being employed. The small distilleries of former days have 
been largely displaced by modern establishments, which are 
generally situated in the country districts where labour is cheap 
and the raw material easily obtained. At Marasesti are manu- 
factured chemical fertilizers, for which large quantities of 
phosphates are brought from Africa and America. Among 
other industries of the region may be noted tanning and the 
manufacture of chemicals at Jassy and Bacau, the weaving of 
woollen goods at Jassy and Piatra, brick-making and pottery 
at various places 

In Wallachia many of the industries are similar in character, 
though they have a tendency to settle, not in the hill region 
itself, but in the towns along its southern margin. At Ploesti, 
for example, the manufacture of woollen goods is carried on, 
and there are tanneries both there and at Pitesti. The metal- 
lurgical industry, which was formerly confined to the repair 
of agricultural implements and work of a similar nature, has 


taken on a new importance with the development of the oil- 
wells, and machinery connected therewith is made at Campina, 
Ploesti, and elsewhere. The extraction of sulphuric acid from 
petroleum residues has been started at Campina, and at Valea 
Calugareasca it is made from pyrites imported from Spain, 
Serbia, and Hungary. Cement is made at Comarnic, south 
of Sinaia in the Prahova valley, and at Gura Vaii in the hills 
north of Turnu Severin. In the neighbourhood of these places 
limestone, clay, and sand can be easily obtained. 

Water-power. — The rivers which flow across the region of the 
hills may, in the future, prove a source of considerable power. 
Hydro-electric installations have already been established at 
Sinaia and Campina, in the Prahova valley, and supply light and 
power to the towns and villages of the surrounding districts. 

Crafts.— In the villages the only professional craftsman to 
be met with is the smith, who is almost invariably a Gipsy ; 
in addition to ordinary smithing he undertakes the mending 
of agricultural implements. The peasants build their own 
dwellings, and also make the wooden ^household utensils. 
The women spin and weave in flax, hemp, and wool, and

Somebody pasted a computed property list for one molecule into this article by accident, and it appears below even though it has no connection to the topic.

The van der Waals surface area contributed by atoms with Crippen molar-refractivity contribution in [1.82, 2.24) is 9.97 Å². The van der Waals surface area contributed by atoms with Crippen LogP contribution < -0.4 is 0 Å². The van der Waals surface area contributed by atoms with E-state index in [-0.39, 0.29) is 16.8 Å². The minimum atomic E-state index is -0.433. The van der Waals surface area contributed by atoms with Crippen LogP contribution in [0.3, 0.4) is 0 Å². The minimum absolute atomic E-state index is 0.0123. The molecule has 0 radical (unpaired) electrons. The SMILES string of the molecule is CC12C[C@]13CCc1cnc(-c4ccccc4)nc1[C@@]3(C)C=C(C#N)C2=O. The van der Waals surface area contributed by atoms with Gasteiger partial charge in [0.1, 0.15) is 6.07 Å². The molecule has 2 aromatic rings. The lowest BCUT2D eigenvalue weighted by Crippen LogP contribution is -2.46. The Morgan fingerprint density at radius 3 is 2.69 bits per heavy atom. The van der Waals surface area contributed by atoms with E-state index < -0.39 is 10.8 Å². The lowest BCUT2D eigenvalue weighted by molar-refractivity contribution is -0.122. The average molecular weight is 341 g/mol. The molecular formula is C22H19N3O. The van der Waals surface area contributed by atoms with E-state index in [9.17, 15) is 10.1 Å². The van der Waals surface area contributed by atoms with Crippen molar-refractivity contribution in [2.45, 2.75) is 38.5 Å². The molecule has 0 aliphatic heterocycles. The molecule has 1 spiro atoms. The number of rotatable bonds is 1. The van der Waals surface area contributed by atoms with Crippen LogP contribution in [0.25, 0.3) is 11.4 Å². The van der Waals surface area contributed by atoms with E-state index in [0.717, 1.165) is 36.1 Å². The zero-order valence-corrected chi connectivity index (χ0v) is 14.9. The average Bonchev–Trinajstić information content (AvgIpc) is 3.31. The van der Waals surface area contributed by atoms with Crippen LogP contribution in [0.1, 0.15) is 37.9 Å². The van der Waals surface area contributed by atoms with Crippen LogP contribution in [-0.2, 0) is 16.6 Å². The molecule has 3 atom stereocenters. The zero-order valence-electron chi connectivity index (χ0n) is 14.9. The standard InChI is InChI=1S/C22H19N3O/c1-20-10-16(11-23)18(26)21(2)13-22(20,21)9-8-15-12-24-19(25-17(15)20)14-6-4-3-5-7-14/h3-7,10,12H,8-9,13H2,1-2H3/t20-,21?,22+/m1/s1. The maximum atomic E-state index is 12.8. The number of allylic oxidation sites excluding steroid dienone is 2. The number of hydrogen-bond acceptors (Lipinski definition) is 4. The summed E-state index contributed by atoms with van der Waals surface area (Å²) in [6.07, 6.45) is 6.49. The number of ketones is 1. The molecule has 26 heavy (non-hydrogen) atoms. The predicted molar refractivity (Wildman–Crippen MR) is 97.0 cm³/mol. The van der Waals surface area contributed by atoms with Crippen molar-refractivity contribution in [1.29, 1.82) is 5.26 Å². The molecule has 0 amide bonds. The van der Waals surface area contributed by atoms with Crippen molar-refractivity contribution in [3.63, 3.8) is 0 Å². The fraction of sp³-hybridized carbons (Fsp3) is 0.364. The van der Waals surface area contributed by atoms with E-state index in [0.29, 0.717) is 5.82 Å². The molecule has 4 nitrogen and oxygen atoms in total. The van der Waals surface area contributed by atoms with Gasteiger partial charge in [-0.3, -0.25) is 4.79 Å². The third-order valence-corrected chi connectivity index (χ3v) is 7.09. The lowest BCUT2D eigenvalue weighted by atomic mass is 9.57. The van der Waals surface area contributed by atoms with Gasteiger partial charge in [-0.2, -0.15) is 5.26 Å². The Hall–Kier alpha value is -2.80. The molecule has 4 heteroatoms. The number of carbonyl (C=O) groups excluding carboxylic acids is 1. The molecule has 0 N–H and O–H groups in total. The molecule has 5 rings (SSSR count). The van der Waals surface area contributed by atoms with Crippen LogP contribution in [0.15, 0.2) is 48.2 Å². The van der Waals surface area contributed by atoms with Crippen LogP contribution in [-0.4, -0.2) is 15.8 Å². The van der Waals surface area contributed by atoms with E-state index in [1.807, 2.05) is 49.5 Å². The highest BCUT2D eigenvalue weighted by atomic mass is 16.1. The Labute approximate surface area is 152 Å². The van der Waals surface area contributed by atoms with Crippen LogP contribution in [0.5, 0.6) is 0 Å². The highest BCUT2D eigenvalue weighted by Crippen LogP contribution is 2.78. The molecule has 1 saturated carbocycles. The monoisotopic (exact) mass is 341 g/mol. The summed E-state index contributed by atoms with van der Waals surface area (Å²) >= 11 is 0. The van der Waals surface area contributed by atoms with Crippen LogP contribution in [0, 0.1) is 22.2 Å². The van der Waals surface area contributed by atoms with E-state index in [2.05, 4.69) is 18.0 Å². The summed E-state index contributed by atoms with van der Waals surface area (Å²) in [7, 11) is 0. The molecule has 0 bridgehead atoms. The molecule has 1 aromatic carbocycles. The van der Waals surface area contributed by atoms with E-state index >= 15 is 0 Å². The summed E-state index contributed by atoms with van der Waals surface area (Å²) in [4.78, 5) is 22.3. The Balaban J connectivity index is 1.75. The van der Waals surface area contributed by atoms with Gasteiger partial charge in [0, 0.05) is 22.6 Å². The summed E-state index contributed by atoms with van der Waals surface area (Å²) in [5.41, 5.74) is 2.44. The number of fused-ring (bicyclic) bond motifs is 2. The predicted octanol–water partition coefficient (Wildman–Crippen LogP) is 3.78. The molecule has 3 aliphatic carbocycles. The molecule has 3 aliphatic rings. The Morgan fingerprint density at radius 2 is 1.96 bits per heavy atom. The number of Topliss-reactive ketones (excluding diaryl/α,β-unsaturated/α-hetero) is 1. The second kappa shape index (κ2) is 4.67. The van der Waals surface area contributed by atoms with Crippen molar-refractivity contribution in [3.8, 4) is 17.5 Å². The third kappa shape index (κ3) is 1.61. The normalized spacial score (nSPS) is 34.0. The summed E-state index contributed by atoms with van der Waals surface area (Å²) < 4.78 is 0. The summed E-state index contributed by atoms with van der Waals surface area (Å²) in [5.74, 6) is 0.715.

make the family clothing. The housewife works the hemp 
and flax from the very seed. When the husband has ploughed 
her piece of land, she sows the seed, harvests it, and then 
passes it through the processes of netting, combing, spinning, 
and so forth. The big loom, which is kept folded away under 
the roof during the spring and summer, is spread out in one of 
the rooms in the winter months. Cotton stuffs from prepared 
yarns are also woven, with varied patterns and elaborate 
stripes. From wool, carpets and blankets are made, as well 
as articles of clothing. The silk industry was once universal 
in Roumania, and still continues in some degree. 

Imports and Exports 

The foreign trade of Roumania, like that of all countries in 
south-eastern Europe, has been seriously disturbed since the 
outbreak of the first Balkan War in 1912. In order to form 
a fair idea of the country's external commerce, one must take 


1911 as the latest year which can be regarded as showing trade 
carried on under normal conditions. Roumania's prosperity 
had for several years previously shown a tendency to increase. 
Roumania is, even to a greater extent than Bulgaria, an 
agricultural country, and a large proportion of its crops is 
sent abroad. 

As the country was to a great extent undeveloped, its 
imports chiefly consisted of the articles needed for equipping 
it with modern plant and implements, especially metal goods 
and machinery, but textile goods are also much in demand. 

Small quantities of coal and coke, coffee, fish, vegetable oils, 
tobacco, and horses, mules, &c, are imported. Various articles 
are allowed to be imported free of duty in order to aid home 

Roumania's exports consist to the extent of more than 
four-fifths of cereals, petroleum, and timber, and the two latter 
are small compared with the first-named. In 1913 the ship- 
ments of grain amounted to £17,936,490 out of a total of 
£26,828,212, and in the same year the exports of petroleum 
were valued at £5,259,233. Wheat and maize are the two 
principal items in the list. In 1911 the maize shipments 
were more than double what they were in the previous year, 
while the wheat exports were reduced appreciably. Peas and 
millet are also grown for export ; the shipment of eggs was 
receiving attention. The fish trade was on a fair scale formerly 
(1901-3), but after some fluctuations became trifling, being 
valued at only £79,000 in 1911, against £121,000 in 1908. 
Roumania's industries are in their infancy. The only 
manufactured article exported in an appreciable quantity is